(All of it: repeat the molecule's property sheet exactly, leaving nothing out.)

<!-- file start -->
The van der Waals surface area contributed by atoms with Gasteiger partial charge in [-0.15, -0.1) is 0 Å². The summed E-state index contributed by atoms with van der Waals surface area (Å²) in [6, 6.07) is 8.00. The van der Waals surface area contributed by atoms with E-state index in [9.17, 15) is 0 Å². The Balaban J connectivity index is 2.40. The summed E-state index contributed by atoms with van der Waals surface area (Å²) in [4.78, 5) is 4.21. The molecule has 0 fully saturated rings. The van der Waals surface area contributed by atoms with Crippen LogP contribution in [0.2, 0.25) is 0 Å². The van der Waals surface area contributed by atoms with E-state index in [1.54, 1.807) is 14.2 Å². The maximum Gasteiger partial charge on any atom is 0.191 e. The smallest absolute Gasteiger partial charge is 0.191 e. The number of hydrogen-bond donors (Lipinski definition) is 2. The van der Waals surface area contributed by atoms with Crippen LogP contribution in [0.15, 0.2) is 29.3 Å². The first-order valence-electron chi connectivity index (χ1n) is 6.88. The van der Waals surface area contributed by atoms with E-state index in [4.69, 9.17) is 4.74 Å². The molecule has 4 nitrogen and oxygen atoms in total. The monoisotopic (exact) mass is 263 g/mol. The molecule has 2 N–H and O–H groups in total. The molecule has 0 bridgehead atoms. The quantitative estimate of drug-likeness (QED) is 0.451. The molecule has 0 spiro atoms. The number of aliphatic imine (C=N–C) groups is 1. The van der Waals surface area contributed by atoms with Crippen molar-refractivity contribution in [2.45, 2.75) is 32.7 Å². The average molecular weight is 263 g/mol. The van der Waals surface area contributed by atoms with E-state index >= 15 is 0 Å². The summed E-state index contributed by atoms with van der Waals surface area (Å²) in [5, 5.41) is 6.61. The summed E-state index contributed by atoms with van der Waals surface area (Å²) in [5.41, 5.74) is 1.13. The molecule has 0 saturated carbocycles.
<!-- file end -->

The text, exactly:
The van der Waals surface area contributed by atoms with Gasteiger partial charge in [-0.15, -0.1) is 0 Å². The summed E-state index contributed by atoms with van der Waals surface area (Å²) in [6, 6.07) is 8.00. The van der Waals surface area contributed by atoms with E-state index in [9.17, 15) is 0 Å². The Balaban J connectivity index is 2.40. The summed E-state index contributed by atoms with van der Waals surface area (Å²) in [4.78, 5) is 4.21. The molecule has 0 fully saturated rings. The van der Waals surface area contributed by atoms with Crippen LogP contribution in [0.2, 0.25) is 0 Å². The van der Waals surface area contributed by atoms with E-state index in [1.54, 1.807) is 14.2 Å². The maximum Gasteiger partial charge on any atom is 0.191 e. The smallest absolute Gasteiger partial charge is 0.191 e. The number of hydrogen-bond donors (Lipinski definition) is 2. The van der Waals surface area contributed by atoms with Crippen LogP contribution in [0.15, 0.2) is 29.3 Å². The first-order valence-electron chi connectivity index (χ1n) is 6.88. The van der Waals surface area contributed by atoms with E-state index in [4.69, 9.17) is 4.74 Å². The molecule has 4 nitrogen and oxygen atoms in total. The monoisotopic (exact) mass is 263 g/mol. The molecule has 2 N–H and O–H groups in total. The molecule has 0 bridgehead atoms. The quantitative estimate of drug-likeness (QED) is 0.451. The molecule has 0 spiro atoms. The number of aliphatic imine (C=N–C) groups is 1. The van der Waals surface area contributed by atoms with Crippen molar-refractivity contribution in [2.45, 2.75) is 32.7 Å². The average molecular weight is 263 g/mol. The van der Waals surface area contributed by atoms with E-state index >= 15 is 0 Å². The summed E-state index contributed by atoms with van der Waals surface area (Å²) in [5, 5.41) is 6.61. The summed E-state index contributed by atoms with van der Waals surface area (Å²) in [5.41, 5.74) is 1.13. The molecule has 0 saturated carbocycles.